Remember back in late 2007 when Vladimir Putin's presidency was winding down, the "national leader
" hysteria surrounding him was at a fever pitch, and we were all busy trying to figure out how he would hang on to power?
At that time there was a idea making the rounds among Kremlin-watchers that Putin's plan was to continue to rule the country by taking command of United Russia party, which in turn controls the State Duma, the Federation Council, the bureaucracy, and local and regional legislatures throughout the country.
I always thought
this theory made a lot of sense because it dovetailed nicely with the political culture Putin was raised in. Soviet leaders (at least before Mikhail Gorbachev), after all, did not derive their authority from any state post like president or prime minister, but rather by being the General Secretary of the Communist Party.
Putin, of course, chose another course, when he decided to become prime minister. He is nominally in charge of United Russia, but nobody sees this as the true source of his power.
But in comments published recently in "Novoye vremya
," uber-strategist Gleb Pavlovsky, president of the Effective Policy Foundation, suggested the idea might be back on the table.
Pavlovsky, who made his comments in the context of a debate with economist Vladislav Inozemtsev, starts from the premise that Putin -- for better of worse -- is essential to Russia's current political system:
Putin is not simply an individual, Putin is the state myth of the existing system. He is, if you like, a substitute for a civil religion, regardless of what he actually thinks about himself. The idea - 'well let's take the graphite moderator out of the reactor and see what happens' - is possibly an interesting experiment, but at that moment, it would be good to be as far away from the place as possible.
This is because Russia's ruling elite is comprised of various clans linked to commercial and bureaucratic interests. As I have written here
, the clans don't trust each other, but they all trust Putin. So how do you keep the system stable without Putin? You don't, says Pavlovsky. Instead you find a way to keep him in the game:
The political tandem is a completely rational solution based on a view of the limits to the system's stability. At the end of 2007, it seemed that the system would not work without Putin. Remove him and lots of clans and other authorities, who would start to consume one another, would grow like mushrooms. And the tandem wanted to avoid this Darwinian situation. I think that if Putin had left in 2008, Medvedev would have seemed an unsuccessful president to many people within a year. Firstly, he would have immediately been judged against the background of Putin. Secondly, assuming that that he would be able to deal with these clans is an exaggeration of his actual capabilities.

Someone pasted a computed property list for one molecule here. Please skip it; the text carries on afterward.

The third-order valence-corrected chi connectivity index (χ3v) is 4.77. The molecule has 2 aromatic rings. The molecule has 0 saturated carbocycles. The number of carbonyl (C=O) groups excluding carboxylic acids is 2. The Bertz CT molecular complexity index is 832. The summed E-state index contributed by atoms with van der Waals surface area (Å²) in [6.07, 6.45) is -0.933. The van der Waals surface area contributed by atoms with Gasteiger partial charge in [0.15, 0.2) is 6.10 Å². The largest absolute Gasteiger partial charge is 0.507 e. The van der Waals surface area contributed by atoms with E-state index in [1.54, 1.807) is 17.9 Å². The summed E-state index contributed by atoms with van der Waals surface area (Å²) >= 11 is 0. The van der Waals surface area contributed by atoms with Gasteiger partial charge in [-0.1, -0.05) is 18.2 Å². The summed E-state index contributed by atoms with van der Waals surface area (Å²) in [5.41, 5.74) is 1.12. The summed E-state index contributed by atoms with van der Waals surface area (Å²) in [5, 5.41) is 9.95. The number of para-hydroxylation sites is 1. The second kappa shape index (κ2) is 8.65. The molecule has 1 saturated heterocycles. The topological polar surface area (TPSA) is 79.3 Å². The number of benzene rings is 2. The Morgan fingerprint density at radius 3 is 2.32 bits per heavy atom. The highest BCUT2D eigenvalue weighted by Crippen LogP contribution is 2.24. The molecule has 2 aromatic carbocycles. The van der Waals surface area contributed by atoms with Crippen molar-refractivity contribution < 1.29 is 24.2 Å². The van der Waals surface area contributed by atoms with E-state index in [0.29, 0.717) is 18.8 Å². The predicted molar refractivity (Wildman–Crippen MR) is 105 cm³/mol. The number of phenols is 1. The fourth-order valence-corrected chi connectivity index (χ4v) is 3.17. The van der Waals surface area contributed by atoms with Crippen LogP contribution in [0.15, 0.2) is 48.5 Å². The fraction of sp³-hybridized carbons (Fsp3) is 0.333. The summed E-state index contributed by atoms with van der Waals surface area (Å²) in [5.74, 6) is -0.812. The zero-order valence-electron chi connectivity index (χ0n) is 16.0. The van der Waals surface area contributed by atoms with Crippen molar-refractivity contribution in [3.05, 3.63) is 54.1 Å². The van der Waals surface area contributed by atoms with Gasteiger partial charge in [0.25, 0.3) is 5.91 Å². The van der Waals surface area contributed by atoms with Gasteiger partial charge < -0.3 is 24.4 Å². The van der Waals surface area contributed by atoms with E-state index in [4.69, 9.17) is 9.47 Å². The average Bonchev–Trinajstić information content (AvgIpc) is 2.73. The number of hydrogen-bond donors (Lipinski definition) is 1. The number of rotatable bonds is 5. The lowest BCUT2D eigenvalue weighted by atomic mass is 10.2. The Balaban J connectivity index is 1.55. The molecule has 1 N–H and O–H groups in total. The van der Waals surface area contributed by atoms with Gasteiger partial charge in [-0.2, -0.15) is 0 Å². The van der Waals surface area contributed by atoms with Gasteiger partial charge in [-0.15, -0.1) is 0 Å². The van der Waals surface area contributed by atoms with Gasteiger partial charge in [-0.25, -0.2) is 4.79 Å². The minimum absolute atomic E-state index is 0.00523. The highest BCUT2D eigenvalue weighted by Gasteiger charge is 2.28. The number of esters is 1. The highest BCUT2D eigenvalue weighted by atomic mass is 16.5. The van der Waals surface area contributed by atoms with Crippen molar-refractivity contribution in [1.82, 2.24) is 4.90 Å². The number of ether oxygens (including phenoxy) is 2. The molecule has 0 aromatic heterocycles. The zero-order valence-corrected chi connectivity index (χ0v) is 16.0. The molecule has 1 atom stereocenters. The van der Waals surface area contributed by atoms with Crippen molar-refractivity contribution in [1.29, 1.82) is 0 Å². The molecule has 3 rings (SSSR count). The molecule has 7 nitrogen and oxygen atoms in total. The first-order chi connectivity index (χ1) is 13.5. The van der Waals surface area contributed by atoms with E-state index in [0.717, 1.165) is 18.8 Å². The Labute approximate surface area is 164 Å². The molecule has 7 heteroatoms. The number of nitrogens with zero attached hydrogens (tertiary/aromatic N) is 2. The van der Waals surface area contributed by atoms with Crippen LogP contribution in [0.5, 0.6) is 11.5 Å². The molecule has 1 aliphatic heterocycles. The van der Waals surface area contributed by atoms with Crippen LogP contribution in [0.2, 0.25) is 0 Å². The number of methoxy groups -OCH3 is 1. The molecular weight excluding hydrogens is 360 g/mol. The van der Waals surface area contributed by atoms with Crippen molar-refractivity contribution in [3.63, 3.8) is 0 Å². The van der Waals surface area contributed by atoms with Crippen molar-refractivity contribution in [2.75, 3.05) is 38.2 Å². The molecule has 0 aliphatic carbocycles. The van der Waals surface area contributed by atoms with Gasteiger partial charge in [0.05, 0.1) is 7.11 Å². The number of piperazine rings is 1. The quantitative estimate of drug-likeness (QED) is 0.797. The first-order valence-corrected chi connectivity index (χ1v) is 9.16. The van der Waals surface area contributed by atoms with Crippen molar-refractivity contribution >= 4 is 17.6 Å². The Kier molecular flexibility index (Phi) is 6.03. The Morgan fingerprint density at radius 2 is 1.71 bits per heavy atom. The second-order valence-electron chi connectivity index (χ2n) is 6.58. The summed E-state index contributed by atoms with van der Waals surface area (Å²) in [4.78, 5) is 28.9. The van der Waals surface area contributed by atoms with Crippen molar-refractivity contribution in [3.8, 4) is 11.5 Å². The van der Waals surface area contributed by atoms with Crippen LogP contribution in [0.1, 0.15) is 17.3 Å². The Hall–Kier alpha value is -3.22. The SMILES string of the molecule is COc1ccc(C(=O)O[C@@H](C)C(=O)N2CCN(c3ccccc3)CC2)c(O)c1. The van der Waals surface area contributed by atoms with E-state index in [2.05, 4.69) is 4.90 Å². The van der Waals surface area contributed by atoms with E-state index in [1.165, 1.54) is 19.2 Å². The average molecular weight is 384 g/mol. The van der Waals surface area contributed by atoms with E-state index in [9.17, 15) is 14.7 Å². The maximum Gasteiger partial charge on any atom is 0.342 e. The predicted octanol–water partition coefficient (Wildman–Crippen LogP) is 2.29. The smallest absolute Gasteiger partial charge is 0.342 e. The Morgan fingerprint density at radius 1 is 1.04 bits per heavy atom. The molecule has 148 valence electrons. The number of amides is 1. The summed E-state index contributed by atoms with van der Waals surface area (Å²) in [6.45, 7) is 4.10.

The tandem solution managed to temporarily stabilize the political elite, but it has been showing signs of strain and the elite is clearly fracturing between those who want Dmitry Medvedev to become an actual president and those who want Putin to remain the de facto national leader.
And with another transition period fast approaching (Duma elections are scheduled for next year and presidential elections for 2012), the elite appears to be casting about for a new solution:
The bureaucracy can be controlled via a party, but United Russia does not control the bureaucracy. It is controlled by the tandem, while United Russia just declares this is its achievement. And that is a problem. If Putin leaves, the system will develop nasty forms of political decay, which is not limited to one party because the others are even less capable of controlling anything. Putin controls Gazprom not United Russia. And Putin would not trust those who control United Russia to manage even one gas distribution plant.
And Pavlovsky's answer to the dilemma is for Putin to take real control of United Russia and use all of its bureaucratic and administrative strength to rule the country. "I do not think that he will hold the position of symbolic leader of the United Russia party, like now," after 2012, he said. "Instead he will be its real chairman, controller and actual boss."
Just like the Communist Party General Secretaries of old.
Medvedev can run for another term as president and even appoint his own prime minister. Meanwhile, real power will remain with Putin in his new incarnation as party boss.
I tend to take what Pavlovsky says seriously because he is often a reliable barometer of elite opinion, so I think this is actually being considered. How seriously it is being considered it an open question. But Pavlovsky doesn't just throw things like this out for no reason.
Could they pull this off? Back in 2007-08, it would have been easy to go down this route had they so chosen. But in a declining economy and with an increasingly restive public it will be much harder -- although far from impossible.
-- Brian Whitmore